All of this changed when oil was found on the foothills of the Andes, deep in Bolivian territory. It was then widely assumed that the nearby Chaco also contained oil, possibly in vast quantities. In addition, the explosive economic and political situation prompted President Salamanca to use the dispute to shore up national unity and distract attention from his government's shortcomings. He ordered a stepped-up effort at establishing more fortines wherever Paraguay wasn't established already. A Bolivian army exploration unit was sent deep into the Chaco early in 1932, whereupon they chanced to find a large lake in the middle of the desert-like scrubland. It was a perfect location for a permanent garrison. Unfortunately, the lake—named Pitiantuta by the Paraguayans—turned out to be occupied by the Paraguayan military. Upon the arrival of the Bolivian expedition, a battle ensued and the Paraguayan troops fled. This, in essence, started the disastrous Chaco War (1932–1935).
The quick escalation of the war only exacerbated already severe economic problems in Bolivia (and in Paraguay), while causing many thousands of casualties. To make matters worse, Salamanca had very poor relations with the Bolivian high command from the beginning of the conflict, when he demoted a Bolivian general and placed the German Hans Kundt at the head of the country's armed forces at war. Kundt had led a military mission to Bolivia prior to World War I. A string of devastating defeats on the southern front of the war at the hands of the Paraguayans, who knew the terrain much better than the Bolivians (most of whom hailed from the Altiplano Highlands) precipitated Kundt's replacement by General Enrique Peñaranda at the end of 1933. Salamanca's relationship with the general only got worse, as the mercurial president (then in his mid 60s) tended to blame the military leadership for the continuing setbacks on the field. Things came to a head when Salamanca decided to replace Peñaranda and a number of his increasingly mutinous commandants.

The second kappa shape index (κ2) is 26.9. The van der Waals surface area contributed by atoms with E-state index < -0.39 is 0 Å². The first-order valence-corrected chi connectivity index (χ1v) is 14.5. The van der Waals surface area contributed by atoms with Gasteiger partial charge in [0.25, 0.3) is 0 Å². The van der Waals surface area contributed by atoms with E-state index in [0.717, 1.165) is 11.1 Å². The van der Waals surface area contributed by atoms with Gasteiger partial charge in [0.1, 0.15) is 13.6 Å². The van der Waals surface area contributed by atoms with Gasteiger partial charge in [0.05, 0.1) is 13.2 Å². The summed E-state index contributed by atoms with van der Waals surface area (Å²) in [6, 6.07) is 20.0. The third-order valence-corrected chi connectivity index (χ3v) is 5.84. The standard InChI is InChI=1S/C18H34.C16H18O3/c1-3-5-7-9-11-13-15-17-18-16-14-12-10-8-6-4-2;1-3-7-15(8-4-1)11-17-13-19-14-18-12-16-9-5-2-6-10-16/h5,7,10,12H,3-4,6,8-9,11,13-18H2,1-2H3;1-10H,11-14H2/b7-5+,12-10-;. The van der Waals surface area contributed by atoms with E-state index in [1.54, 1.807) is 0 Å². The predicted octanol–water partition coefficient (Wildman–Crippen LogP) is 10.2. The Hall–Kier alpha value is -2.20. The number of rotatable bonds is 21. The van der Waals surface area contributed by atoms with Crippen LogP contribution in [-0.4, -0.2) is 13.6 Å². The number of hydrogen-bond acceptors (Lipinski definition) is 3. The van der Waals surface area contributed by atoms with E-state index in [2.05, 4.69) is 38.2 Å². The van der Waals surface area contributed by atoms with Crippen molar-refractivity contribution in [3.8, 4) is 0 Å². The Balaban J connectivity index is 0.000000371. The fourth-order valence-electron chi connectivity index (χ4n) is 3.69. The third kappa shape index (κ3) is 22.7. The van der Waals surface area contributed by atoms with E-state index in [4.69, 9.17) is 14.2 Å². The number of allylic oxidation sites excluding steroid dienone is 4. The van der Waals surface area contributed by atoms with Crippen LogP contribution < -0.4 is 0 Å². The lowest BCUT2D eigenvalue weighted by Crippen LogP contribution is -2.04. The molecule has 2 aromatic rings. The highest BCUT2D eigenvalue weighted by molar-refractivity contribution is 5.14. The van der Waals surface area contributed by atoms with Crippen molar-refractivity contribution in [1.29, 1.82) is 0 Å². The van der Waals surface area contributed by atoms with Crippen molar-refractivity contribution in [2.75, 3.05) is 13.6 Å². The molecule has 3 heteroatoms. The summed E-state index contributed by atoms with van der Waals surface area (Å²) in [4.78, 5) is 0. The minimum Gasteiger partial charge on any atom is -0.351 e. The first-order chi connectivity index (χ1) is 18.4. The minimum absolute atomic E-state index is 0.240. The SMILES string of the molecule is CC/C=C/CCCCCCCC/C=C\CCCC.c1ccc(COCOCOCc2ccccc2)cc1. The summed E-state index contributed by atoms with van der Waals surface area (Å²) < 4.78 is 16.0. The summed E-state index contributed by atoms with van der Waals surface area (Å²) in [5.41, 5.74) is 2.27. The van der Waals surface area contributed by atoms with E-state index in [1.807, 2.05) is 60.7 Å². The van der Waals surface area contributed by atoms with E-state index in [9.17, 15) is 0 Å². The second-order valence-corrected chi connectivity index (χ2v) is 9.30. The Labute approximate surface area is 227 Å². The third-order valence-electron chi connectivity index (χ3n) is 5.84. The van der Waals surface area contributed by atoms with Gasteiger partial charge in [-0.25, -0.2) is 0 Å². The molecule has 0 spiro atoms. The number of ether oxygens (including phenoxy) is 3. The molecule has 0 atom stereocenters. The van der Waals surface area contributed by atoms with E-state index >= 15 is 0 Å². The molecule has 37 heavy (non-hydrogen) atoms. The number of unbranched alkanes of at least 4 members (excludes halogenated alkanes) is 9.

On November 27, 1934, the Bolivian generals deposed Salamanca while he visited their headquarters at Villamontes to explain the reasons for the changes. Peñaranda and his coconspirators (Colonel Toro, Major Busch, and others) in the end decided to keep democratic appearances intact, and replaced Salamanca with his Vice President, the decidedly more pliable José Luis Tejada of the Liberal Party. It has been alleged that Tejada was in on the plot itself.
The elderly and sickly Salamanca at that point was allowed to "retire" to his native Cochabamba, where he died of stomach cancer less than a year later (on July 1935), only days after the establishment of the cease-fire. A highly controversial figure, he was blamed by many for the war, while others respected him enormously as a man who did all he could to maintain his country's foothold on the Chaco without resorting to warfare but was betrayed by a mutinous and incompetent military high command. The rather dour, intellectual Salamanca is perhaps best remembered by two celebrated phrases of his: musing upon one of the many disastrous losses of his armies, he is reported to have said "I gave them everything they asked for – weapons, trucks, whatever they wanted; the one and only thing I could not give them was brains." He is also supposed to have remarked dryly to Peñaranda, upon the encirclement of the house where he was staying at Villamontes during the coup: "Congratulations General; you just completed your first and only successful military siege of the entire war."
|President of Bolivia
José Luis Tejada